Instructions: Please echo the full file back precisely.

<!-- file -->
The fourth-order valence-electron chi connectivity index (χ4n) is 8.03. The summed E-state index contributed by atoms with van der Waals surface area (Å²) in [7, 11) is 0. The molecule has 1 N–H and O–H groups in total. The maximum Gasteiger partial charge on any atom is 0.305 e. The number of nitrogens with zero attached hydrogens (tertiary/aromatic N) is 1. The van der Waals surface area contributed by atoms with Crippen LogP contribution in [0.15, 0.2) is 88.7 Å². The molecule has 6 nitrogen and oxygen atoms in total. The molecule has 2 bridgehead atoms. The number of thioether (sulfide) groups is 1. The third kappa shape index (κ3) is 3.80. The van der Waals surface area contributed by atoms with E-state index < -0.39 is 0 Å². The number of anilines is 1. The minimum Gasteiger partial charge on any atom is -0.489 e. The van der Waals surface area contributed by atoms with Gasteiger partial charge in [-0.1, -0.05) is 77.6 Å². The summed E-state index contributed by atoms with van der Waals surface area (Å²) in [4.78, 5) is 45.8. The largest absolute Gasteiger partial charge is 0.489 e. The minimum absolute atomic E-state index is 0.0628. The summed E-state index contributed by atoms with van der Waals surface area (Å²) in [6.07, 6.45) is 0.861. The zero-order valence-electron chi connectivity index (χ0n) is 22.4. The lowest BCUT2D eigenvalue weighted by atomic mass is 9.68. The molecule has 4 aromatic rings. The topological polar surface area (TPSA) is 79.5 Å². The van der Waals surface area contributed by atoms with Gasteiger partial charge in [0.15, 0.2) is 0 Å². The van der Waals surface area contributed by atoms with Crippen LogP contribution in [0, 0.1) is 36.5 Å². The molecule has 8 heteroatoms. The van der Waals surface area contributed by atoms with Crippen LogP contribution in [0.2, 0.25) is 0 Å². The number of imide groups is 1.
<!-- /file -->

The fourth-order valence-electron chi connectivity index (χ4n) is 8.03. The summed E-state index contributed by atoms with van der Waals surface area (Å²) in [7, 11) is 0. The molecule has 1 N–H and O–H groups in total. The maximum Gasteiger partial charge on any atom is 0.305 e. The number of nitrogens with zero attached hydrogens (tertiary/aromatic N) is 1. The van der Waals surface area contributed by atoms with Crippen LogP contribution in [0.15, 0.2) is 88.7 Å². The molecule has 6 nitrogen and oxygen atoms in total. The molecule has 2 bridgehead atoms. The number of thioether (sulfide) groups is 1. The third kappa shape index (κ3) is 3.80. The van der Waals surface area contributed by atoms with E-state index < -0.39 is 0 Å². The number of anilines is 1. The minimum Gasteiger partial charge on any atom is -0.489 e. The van der Waals surface area contributed by atoms with Gasteiger partial charge in [-0.1, -0.05) is 77.6 Å². The summed E-state index contributed by atoms with van der Waals surface area (Å²) in [4.78, 5) is 45.8. The largest absolute Gasteiger partial charge is 0.489 e. The minimum absolute atomic E-state index is 0.0628. The summed E-state index contributed by atoms with van der Waals surface area (Å²) in [6.07, 6.45) is 0.861. The zero-order valence-electron chi connectivity index (χ0n) is 22.4. The lowest BCUT2D eigenvalue weighted by atomic mass is 9.68. The molecule has 4 aromatic rings. The topological polar surface area (TPSA) is 79.5 Å². The van der Waals surface area contributed by atoms with Gasteiger partial charge in [0.15, 0.2) is 0 Å². The van der Waals surface area contributed by atoms with Crippen LogP contribution in [0, 0.1) is 36.5 Å². The molecule has 8 heteroatoms. The van der Waals surface area contributed by atoms with Crippen LogP contribution in [0.2, 0.25) is 0 Å². The number of imide groups is 1.